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Will County panel opposes Wheatland quarry request

Updated: March 13, 2013 6:01AM

JOLIET — Wheatland Township residents who oppose concrete crushing at Boughton Materials Inc.’s quarry won a victory on Monday when a Will County Board committee unanimously rejected the company’s zoning requests.

“I think it was appropriate and based on fact,” opponent Chris Leshock of Naperville said of the land use committee’s 7-0 vote.

Residents who live near the quarry at 22750 W. Hassert Blvd. fear concrete crushing will produce a toxic dust that could harm their children and pollute the DuPage River. They also worry the operation would increase truck traffic that would be a bad mix with teen drivers from nearby high schools.

Company officials say they would use water to mitigate dust during the crushing process and they would not crush any concrete that contained contaminants. They also have said they would agree to a long list of conditions to make the operation safe and that truck traffic would only increase slightly.

Full board must vote

The committee’s denial is not final. The full county board will vote on the zoning matter at 9:30 a.m. Feb. 21 in the county office building, 302 N. Chicago St.

If the county board denies the zoning requests from Boughton, the company can still take the matter to court. Previous court victories allowed Boughton to operate a limestone quarry.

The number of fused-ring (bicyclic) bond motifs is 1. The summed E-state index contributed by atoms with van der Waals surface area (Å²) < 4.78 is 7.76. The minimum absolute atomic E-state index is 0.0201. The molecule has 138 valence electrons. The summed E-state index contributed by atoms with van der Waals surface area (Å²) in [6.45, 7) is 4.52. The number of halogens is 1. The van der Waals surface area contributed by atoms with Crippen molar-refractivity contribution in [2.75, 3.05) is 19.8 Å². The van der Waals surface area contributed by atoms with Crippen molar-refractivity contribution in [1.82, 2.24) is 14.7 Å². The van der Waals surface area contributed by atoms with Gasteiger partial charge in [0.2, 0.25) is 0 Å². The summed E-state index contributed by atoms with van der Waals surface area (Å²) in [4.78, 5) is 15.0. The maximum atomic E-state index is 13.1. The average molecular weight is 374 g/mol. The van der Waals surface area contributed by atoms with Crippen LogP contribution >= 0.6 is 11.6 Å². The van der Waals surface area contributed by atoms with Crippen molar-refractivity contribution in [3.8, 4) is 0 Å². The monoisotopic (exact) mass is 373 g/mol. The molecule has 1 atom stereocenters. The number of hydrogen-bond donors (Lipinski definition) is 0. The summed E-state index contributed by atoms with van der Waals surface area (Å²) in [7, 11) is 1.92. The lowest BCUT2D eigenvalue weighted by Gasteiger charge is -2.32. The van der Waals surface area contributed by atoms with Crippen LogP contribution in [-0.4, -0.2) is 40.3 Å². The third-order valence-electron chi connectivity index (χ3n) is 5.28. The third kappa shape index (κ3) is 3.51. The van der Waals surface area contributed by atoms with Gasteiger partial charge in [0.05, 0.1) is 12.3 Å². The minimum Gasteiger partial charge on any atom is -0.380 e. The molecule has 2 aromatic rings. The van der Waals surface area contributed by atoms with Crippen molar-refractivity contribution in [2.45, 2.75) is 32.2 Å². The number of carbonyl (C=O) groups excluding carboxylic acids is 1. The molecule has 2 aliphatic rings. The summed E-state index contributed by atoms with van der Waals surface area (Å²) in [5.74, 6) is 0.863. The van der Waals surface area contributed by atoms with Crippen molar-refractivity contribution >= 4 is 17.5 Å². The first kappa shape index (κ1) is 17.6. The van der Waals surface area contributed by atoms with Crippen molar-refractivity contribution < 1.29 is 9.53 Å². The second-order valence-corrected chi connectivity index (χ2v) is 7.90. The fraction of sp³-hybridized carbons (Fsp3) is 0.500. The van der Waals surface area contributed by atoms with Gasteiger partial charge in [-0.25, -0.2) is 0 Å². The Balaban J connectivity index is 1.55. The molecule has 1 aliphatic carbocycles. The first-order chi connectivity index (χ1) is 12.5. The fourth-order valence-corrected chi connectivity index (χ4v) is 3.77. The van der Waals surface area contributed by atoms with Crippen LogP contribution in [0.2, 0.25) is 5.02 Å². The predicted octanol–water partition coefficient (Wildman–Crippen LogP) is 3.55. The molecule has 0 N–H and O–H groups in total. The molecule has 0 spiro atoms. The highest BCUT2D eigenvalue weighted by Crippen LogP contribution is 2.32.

Now Boughton officials are asking for a special-use permit for concrete crushing and a change from agricultural to industrial zoning.

The quarry was switched from industrial to agricultural zoning in 1978 when the county enacted new zoning rules. Back then, there were only a few hundred homes in the area, Leshock said. Today, thousands of people have moved into subdivisions to the north and west of the quarry, which also is close to two high schools and three grade schools.

If they quarry had been zoned industrial, nearby residents wouldn’t have moved into their homes, said Republican Caucus Chairman Jim Moustis, R-Frankfort Township.

“It would be a travesty to introduce industrial zoning into residential areas,” he said. “ ... It would be bad precedent for the county.”

Company’s stand

Company spokesman Scott Pointner, a Wheaton lawyer, said the concrete crushing portion of the business would be directly across 111th Street from Vulcan quarry, which is zoned industrial and has a permit for the more intense processing clean construction or demolition debris. Boughton and Vulcan are part of a large quarrying and recycling corridor that includes hundreds of acres, he said.

Opponents fear that some of the concrete that is being crushed would contain asbestos, but that is very unlikely, said William Turley, executive director of the Construction Materials Recycling Association.

Asbestos in concrete is “incredibly rare” and it is easy to spot, Turley said.

About 140 million tons of concrete are recycled in the United States each year, he explained.

Anyone who things that concrete crushing is unsafe, “Does not understand what they’re talking about — I’ve been doing this 19 years,” he said.

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